Investing.com | May 16, 2018 02:37PM ET
Investing.com - Crude oil prices settled higher as data showing a larger-than-expected drop in U.S. crude supplies offset fears of a slowdown in global demand growth.
On the New York Mercantile Exchange crude futures for June delivery rose 18 cents to settle at $71.49 a barrel, while on London's Intercontinental Exchange, Brent rose 0.80% to trade at $79.06 a barrel.
Inventories of U.S. crude fell by 1.404 million barrels for the week ended May 11, beating expectations for a draw of just 0.763 million barrels, according to data from the Energy Information Administration (EIA). This was the second-straight weekly decline in crude inventories.
The large draw in crude supplies came as product inventories fell after refinery activity rose 0.7% last week, topping expectations for a 0.4% rise, according to the EIA.
Gasoline inventories – one of the products that crude is refined into – fell by 3.790 million barrels, beating expectations for a fall of 1.421 million barrels, while supplies of distillate – the class of fuels that includes diesel and heating oil – fell by 0.092 million barrels, missing expectations for a draw of 2.155 million barrels.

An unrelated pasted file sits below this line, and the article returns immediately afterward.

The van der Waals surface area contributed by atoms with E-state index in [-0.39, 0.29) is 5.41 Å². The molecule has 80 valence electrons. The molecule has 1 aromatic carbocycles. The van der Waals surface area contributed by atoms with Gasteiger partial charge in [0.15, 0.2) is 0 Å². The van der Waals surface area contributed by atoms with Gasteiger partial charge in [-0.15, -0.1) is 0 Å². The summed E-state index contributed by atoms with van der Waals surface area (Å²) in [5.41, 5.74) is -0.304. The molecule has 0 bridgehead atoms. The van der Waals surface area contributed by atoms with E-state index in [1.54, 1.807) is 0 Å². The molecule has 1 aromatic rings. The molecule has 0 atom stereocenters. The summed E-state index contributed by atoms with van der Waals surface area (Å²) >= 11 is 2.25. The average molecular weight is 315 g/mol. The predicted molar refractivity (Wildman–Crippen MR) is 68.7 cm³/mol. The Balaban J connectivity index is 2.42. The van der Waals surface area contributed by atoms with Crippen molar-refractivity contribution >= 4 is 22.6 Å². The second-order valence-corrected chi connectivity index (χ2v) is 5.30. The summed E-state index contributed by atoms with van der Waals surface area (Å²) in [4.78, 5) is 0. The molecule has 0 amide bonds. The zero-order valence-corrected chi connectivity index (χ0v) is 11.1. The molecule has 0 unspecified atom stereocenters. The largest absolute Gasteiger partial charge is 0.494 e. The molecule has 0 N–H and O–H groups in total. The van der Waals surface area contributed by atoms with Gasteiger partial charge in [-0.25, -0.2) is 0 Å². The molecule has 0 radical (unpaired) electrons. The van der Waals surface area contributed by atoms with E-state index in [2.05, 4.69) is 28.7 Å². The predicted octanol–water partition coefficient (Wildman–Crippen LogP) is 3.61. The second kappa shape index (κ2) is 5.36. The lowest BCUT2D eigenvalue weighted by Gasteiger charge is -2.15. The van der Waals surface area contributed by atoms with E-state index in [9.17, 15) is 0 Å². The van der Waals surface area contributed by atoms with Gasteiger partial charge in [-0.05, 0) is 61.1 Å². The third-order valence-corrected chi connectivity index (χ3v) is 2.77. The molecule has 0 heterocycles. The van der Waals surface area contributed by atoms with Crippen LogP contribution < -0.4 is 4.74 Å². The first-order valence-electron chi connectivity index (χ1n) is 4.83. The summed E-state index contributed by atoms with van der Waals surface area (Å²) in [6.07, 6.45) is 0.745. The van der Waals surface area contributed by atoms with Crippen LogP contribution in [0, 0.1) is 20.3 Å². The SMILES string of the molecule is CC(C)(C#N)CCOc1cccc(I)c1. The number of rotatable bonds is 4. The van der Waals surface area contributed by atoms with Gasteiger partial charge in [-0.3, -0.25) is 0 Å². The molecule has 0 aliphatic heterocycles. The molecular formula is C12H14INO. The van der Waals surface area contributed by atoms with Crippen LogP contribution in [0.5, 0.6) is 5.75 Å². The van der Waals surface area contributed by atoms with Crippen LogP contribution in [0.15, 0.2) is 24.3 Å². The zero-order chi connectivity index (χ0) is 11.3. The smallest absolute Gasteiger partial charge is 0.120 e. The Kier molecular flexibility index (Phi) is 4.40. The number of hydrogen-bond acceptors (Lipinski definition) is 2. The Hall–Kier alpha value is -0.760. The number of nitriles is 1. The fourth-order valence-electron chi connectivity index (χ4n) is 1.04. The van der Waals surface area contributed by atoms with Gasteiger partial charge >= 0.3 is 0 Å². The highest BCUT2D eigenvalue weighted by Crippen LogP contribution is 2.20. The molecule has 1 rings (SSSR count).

The bullish inventory report helped to ease investor concerns about a possible slowdown in the rebalancing of oil markets after the International Energy Agency (IEA) said higher oil prices could hurt oil demand growth.
The IEA on Wednesday lowered its forecast for global oil demand growth to 1.4 million barrels per day for 2018, from a previous estimate of 1.5 million barrels.
The energy watchdog also said focus on oil markets has shifted from fundamentals to geopolitics after the US pulled out of the Iran nuclear deal. The impact on global crude supplies of pending U.S. sanctions on Iran “is unknown as this point,” the IEA said.
U.S. sanctions against Iranian crude oil customers are expected to commence on Nov. 5. But some countries could be granted relief on sanctions should they make significant cuts to their imports of Iranian oil over the next six months, the Treasury Department said last week.
Written By: Investing.com
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